Eight things about me that you really don't need to know

1. What do you hope to accomplish with your blog? Nothing really. This blog is my half mad thoughts about the Church, my diocese and my great love and thankfulness for the mercy of God.
2. Are you a spiritual person? No. That's New Age crap.

3. If you were stranded on a deserted island, what three things would you want to have with you?
A cell phone.
Packaged food and water for two months. If I were Bear Grylls I could hunt and gather but I'd rather have MREs.
A gun and lots of ammo. I know that's more than three things but what's a gun without ammo?
4. What’s your favorite childhood memory? My mother making what seemed like endless stacks of pancakes one frosty December morning while I sat wrapped in a blanket and watched.
5. Are these your first (tagging) memes? No

6. Eight random facts about me.

I love German food.

My favorite place in the whole wide world is Williamsburg, Virginia.

I don't like sitting with my back to the door in public places.

I make incredibly good baked macaroni and cheese.

I used to run a cake decorating business from home.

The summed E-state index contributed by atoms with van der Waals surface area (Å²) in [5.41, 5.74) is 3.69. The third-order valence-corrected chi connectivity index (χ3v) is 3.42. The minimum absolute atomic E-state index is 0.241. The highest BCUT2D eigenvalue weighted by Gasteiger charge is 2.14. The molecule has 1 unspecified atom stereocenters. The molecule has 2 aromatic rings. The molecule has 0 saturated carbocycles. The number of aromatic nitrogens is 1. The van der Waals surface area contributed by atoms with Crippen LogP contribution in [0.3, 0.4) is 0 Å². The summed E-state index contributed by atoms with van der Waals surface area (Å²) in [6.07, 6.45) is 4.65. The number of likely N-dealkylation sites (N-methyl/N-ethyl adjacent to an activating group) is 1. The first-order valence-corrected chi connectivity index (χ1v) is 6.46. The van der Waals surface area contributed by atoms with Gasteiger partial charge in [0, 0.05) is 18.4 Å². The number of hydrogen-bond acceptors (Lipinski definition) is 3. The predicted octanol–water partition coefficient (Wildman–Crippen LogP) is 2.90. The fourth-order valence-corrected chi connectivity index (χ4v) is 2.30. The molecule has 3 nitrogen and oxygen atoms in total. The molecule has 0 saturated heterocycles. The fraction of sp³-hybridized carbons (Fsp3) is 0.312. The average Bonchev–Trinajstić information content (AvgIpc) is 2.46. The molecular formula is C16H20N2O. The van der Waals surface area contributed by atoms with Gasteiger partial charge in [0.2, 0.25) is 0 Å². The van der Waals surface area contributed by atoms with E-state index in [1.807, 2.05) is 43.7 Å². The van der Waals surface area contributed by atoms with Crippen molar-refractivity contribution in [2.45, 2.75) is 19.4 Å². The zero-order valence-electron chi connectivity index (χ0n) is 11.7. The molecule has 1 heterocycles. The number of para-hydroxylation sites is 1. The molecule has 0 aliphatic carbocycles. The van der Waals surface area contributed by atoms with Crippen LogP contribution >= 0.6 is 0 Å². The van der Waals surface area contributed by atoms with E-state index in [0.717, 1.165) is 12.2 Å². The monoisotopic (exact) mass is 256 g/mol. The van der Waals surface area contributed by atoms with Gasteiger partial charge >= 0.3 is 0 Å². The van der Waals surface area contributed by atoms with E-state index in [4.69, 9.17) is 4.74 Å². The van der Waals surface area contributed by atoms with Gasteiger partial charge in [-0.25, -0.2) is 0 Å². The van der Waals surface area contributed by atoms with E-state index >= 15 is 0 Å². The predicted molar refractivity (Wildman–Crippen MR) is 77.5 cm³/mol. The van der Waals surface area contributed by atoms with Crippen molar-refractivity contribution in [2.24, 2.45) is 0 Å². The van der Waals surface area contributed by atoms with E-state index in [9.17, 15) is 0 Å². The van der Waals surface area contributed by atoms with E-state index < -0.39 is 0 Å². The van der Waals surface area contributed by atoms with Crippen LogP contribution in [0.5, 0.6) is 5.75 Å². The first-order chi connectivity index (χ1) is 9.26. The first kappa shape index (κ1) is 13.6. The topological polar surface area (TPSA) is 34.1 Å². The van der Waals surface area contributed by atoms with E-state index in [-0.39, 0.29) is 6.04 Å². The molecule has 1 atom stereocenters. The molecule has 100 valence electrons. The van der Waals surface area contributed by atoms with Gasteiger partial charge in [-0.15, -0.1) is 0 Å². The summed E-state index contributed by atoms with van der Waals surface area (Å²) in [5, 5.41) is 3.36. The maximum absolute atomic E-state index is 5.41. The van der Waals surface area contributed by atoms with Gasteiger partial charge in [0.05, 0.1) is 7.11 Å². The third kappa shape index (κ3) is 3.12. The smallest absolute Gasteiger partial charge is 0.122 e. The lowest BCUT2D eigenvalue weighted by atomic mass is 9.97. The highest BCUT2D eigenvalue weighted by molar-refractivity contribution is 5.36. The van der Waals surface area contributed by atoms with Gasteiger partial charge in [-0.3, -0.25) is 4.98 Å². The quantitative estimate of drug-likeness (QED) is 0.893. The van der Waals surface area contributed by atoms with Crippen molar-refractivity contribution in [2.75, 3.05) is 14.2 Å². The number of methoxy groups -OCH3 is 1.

I wanted to be a nun or an opera singer when I was a girl.

I think Star Wars could be a neat little metaphor for what happens with a priest gets pulled away from his vocation.

I'm passionately fond of bird watching.
I tag anybody who wants to play.

Tuesday, May 22, 2007

A visit to All Saints in Manassas Virginia.

Rocky and I continued our tour of the diocese this week with a quick stop at All Saints. It was appalling. We saw no crucifix on or near the altar. To be fair, they might have had a small one lying flat on the altar but there was nothing for the folks in the pews to see. Above the altar they had a huge watercolor painting of Jesus doing ballet. They had Him standing on tip toe looking as if He was just about to do a grande jete . I felt something stir in my stomach. We backed out and went to the restrooms which stank and needed a hospitality minister -- er, I mean, a cleaner's attentions. The restrooms were next to the cry room. A little girl frowned at Rocky and said, "This is the cry baby room". Rocky replied that he didn't want to cry and was headed back to the main church as soon as his wife was out of the ladies room. We walked back to the natrex, looked at that hideous painting and Rocky remarked that on second thought crying would be a good idea after all.